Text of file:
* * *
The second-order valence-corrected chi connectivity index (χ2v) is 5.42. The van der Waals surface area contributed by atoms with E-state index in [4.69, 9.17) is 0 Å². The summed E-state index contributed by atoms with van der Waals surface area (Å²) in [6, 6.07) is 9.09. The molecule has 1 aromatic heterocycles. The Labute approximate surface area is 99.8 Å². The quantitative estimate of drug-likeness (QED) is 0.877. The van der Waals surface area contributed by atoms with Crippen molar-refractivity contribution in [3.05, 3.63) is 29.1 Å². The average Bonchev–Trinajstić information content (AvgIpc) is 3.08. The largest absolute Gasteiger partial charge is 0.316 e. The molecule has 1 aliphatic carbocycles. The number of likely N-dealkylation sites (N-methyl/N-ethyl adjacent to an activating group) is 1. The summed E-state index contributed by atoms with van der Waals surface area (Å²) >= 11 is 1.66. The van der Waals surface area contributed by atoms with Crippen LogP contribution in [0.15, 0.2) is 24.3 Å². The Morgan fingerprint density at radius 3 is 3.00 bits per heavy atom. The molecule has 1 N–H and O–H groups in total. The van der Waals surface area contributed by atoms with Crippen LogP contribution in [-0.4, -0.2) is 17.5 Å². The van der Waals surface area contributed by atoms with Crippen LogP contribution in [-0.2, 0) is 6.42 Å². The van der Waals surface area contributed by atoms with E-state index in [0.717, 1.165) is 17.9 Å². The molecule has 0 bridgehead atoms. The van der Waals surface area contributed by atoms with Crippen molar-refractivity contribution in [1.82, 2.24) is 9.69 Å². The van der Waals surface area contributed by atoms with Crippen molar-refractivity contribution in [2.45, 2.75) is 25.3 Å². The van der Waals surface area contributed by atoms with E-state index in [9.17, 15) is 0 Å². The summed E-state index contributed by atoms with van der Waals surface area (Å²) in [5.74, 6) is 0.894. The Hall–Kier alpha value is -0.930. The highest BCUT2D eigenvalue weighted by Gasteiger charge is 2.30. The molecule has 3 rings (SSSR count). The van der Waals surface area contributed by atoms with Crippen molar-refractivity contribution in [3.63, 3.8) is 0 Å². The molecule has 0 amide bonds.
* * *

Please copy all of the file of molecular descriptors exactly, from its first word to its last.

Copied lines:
The second-order valence-corrected chi connectivity index (χ2v) is 5.42. The van der Waals surface area contributed by atoms with E-state index in [4.69, 9.17) is 0 Å². The summed E-state index contributed by atoms with van der Waals surface area (Å²) in [6, 6.07) is 9.09. The molecule has 1 aromatic heterocycles. The Labute approximate surface area is 99.8 Å². The quantitative estimate of drug-likeness (QED) is 0.877. The van der Waals surface area contributed by atoms with Crippen molar-refractivity contribution in [3.05, 3.63) is 29.1 Å². The average Bonchev–Trinajstić information content (AvgIpc) is 3.08. The largest absolute Gasteiger partial charge is 0.316 e. The molecule has 1 aliphatic carbocycles. The number of likely N-dealkylation sites (N-methyl/N-ethyl adjacent to an activating group) is 1. The summed E-state index contributed by atoms with van der Waals surface area (Å²) >= 11 is 1.66. The van der Waals surface area contributed by atoms with Crippen LogP contribution in [0.15, 0.2) is 24.3 Å². The Morgan fingerprint density at radius 3 is 3.00 bits per heavy atom. The molecule has 1 N–H and O–H groups in total. The van der Waals surface area contributed by atoms with Crippen LogP contribution in [-0.4, -0.2) is 17.5 Å². The van der Waals surface area contributed by atoms with Crippen LogP contribution in [-0.2, 0) is 6.42 Å². The van der Waals surface area contributed by atoms with E-state index in [0.717, 1.165) is 17.9 Å². The molecule has 0 bridgehead atoms. The van der Waals surface area contributed by atoms with Crippen molar-refractivity contribution in [1.82, 2.24) is 9.69 Å². The van der Waals surface area contributed by atoms with Crippen molar-refractivity contribution in [2.45, 2.75) is 25.3 Å². The van der Waals surface area contributed by atoms with E-state index in [9.17, 15) is 0 Å². The summed E-state index contributed by atoms with van der Waals surface area (Å²) in [5.74, 6) is 0.894. The Hall–Kier alpha value is -0.930. The highest BCUT2D eigenvalue weighted by Gasteiger charge is 2.30. The molecule has 3 rings (SSSR count). The van der Waals surface area contributed by atoms with Crippen molar-refractivity contribution in [3.63, 3.8) is 0 Å². The molecule has 0 amide bonds.